Kickstarting our season of interviews with female film directors, we spoke with Jacqueline Pepall. When she's not directing fiction and commercials with leading female roles, she's running things at Great Lake Films, her award winning production company. Here she talks to us about women in film, building a team and problems in advertising.
Interview by Cagla Demirbas
Your films mostly revolve around uncommon female heroes. Where do you draw inspiration from for these characters?
I always want to tell stories about characters who feel honest and true, so inspiration often comes from the women in my life. Lately I’ve found myself trying to create the type of characters or heroes really that I would have wanted to see as a teenage girl. In my film Ophelia’s End, for example, I wanted to re-imagine the women of Hamlet as daring and brave. In a way Ophelia’s End was a gift to my teenage self.
You carry your distinctive style with strong female leads into your commercial work. What are your opinions about the portrayal of women in advertising?
We’re just starting to see some positive changes in how women and women's bodies are represented in this space, but there’s certainly a long way to go. I’d love to be part of a movement to push this change forward. While I’ve never experienced any overt sexism, there are some systemic challenges that need to be overcome. For example, we need to see more women directing commercial content that isn’t necessarily directed at women. All the commercial work I’ve done has been for products aimed at women.
What were the turning points and milestones for you in the industry?
It took me quite a long time to introduce myself as a director. After I realised I wanted to direct, I couldn’t quite find the courage to say it out loud, and later, after I started directing full-time, I still had trouble ‘owning’ it as my occupation. Overcoming this was a great milestone.
A second turning point for me occurred when I found a team (Producer, DOP, Production Designer, Editor) that I loved to work with. With a great team in place I suddenly felt I could tackle any subject matter, for example a Shakespearian period drama, that I never would have had the courage to attempt without these trusted collaborators and friends.
If you had an unlimited budget, what kind of film would you make?
A feminist WWII epic. Specifically, I’d love to adapt my husband’s novel What the Raven Brings - it’s about the female pilots in the ATA during WWII, and the myriad obstacles they had to overcome in order to fly.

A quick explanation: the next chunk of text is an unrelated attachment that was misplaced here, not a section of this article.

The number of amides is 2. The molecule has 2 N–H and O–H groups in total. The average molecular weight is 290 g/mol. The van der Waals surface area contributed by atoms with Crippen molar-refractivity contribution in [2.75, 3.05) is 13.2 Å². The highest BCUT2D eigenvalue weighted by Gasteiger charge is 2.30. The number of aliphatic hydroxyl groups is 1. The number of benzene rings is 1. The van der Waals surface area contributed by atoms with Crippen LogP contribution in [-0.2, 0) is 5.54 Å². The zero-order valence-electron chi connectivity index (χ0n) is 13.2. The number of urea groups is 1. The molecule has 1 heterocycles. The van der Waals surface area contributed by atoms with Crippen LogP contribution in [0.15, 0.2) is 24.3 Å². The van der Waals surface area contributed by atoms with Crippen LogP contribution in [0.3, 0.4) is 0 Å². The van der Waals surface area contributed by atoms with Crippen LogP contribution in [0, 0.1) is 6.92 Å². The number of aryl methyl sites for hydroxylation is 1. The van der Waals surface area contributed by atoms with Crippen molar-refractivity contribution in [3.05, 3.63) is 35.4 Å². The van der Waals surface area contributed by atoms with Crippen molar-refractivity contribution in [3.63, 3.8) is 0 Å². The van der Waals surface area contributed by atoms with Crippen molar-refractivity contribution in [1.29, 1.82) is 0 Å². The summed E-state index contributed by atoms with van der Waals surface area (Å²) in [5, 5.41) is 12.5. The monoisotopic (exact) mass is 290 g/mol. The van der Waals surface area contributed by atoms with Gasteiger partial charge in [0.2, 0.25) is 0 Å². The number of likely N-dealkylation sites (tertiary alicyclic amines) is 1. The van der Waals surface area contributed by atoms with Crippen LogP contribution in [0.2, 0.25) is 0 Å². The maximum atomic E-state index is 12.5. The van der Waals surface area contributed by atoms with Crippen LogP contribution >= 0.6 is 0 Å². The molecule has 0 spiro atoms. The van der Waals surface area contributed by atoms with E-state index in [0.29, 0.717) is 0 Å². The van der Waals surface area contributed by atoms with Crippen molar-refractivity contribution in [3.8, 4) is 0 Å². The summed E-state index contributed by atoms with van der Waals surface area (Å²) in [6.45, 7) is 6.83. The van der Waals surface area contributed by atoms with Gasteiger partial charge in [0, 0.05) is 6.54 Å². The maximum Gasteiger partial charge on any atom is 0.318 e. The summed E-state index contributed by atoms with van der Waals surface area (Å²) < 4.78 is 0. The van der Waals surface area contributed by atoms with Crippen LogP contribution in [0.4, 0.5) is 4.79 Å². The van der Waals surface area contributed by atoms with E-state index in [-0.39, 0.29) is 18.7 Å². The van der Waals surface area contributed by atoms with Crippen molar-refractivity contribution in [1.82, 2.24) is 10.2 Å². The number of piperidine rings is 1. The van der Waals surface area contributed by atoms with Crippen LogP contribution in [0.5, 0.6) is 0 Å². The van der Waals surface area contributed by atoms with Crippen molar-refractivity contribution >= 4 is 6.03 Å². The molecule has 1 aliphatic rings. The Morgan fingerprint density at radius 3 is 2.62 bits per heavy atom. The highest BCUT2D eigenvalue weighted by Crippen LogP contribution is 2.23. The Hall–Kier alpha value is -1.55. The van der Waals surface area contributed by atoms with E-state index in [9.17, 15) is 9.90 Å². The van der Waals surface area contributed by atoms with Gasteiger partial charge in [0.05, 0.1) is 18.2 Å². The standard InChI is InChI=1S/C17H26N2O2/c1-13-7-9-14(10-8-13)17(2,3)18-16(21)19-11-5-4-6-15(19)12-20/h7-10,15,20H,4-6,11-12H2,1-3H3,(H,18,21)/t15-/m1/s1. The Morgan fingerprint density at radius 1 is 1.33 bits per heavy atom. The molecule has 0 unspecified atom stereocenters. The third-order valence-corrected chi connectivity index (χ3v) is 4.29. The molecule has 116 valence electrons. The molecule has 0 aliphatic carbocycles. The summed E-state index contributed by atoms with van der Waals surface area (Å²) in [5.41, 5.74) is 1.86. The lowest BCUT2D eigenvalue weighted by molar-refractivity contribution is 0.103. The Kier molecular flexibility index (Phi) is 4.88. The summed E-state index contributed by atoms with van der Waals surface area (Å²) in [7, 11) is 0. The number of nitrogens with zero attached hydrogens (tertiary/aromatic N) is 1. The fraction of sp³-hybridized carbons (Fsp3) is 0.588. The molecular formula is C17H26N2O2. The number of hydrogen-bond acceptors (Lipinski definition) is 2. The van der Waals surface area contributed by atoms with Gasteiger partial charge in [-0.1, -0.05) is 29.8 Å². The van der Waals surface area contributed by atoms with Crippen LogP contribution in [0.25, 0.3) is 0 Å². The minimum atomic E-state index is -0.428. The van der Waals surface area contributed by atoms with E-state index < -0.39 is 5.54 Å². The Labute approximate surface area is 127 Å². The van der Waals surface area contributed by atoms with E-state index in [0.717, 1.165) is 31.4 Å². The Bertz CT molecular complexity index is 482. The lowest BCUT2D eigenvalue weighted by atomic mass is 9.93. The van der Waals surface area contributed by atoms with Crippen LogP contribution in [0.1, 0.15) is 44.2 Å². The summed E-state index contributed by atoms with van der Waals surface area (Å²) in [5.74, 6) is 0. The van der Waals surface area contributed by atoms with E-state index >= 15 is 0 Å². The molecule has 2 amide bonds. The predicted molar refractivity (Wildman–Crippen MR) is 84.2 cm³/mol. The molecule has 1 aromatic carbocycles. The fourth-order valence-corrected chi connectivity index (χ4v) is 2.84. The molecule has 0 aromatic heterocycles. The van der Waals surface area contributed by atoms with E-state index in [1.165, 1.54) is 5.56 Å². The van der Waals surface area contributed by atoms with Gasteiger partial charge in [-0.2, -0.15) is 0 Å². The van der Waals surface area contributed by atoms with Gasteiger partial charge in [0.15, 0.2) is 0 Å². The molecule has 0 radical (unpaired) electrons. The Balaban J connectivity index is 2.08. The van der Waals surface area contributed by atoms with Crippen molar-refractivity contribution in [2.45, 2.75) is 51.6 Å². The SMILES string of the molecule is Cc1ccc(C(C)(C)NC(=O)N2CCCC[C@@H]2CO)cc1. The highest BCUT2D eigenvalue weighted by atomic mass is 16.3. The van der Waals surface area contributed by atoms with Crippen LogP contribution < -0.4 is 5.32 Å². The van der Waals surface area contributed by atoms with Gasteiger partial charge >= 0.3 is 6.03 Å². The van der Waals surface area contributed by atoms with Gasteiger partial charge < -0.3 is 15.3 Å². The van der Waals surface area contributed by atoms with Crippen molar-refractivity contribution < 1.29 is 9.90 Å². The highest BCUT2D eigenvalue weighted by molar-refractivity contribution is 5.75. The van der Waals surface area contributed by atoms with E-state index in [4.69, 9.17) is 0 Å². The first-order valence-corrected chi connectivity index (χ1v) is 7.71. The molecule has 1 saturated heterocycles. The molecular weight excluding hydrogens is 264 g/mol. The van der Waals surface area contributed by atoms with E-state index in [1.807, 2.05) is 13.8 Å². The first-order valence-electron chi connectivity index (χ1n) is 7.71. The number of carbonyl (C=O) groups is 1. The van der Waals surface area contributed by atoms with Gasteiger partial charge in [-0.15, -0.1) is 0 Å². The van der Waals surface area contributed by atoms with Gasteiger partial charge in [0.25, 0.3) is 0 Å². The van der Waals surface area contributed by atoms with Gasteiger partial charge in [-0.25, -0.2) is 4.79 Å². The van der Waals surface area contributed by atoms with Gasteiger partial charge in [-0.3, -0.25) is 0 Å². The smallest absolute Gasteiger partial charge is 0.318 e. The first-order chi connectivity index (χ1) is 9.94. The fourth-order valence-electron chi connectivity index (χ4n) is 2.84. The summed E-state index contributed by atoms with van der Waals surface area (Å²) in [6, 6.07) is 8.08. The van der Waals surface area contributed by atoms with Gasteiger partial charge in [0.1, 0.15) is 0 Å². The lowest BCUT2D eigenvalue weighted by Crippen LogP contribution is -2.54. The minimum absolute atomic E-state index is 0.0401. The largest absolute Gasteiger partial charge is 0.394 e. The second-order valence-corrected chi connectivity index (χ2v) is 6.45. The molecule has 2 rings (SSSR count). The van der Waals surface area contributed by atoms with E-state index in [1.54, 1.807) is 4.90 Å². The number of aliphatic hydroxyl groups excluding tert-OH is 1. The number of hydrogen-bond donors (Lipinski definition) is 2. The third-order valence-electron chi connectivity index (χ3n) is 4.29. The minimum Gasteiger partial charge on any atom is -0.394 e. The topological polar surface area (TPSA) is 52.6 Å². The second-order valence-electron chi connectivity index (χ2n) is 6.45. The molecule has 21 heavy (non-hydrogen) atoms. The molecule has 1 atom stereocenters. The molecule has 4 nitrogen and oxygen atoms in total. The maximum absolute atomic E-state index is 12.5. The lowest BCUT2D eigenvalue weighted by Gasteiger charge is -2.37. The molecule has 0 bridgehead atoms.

Thinking both as a filmmaker and as a film-goer, are you optimistic about what female directors have accomplished so far?
I’m very optimistic about the film industry at the moment. There is a lot of discussion surrounding the need for more female filmmakers and how the industry can change to accommodate women over the course of their careers. The organisation Raising Films is doing great work in this space. Perhaps in a few years every film set will have a crèche.
At the risk of sounding a bit cliche, as a film-goer, I was incredibly inspired by Wonder Woman - it’s amazing how revolutionary it felt to have a blockbuster style film with a true female hero and one who wasn’t objectified. We need more films like that.
Do you have any advice for aspiring female filmmakers?
You have to find a way to start making your own films. Often this means finding a team of friends you can work with, aspiring producers, DOPs, actors. It wasn’t until I found a gang I could make films with that I started to feel comfortable calling myself a director. Even then, it took a little while for me to start showing people my films
What's your next project?
I’m just about to start pre-production on a project with two of my favourite actors Taylor Napier and Lucy Hawkins, written by the amazing Rafe Judkins. It’s certainly the darkest project I’ve ever directed, which is both scary and exciting.
You can view all of Jacqueline's work at her website here.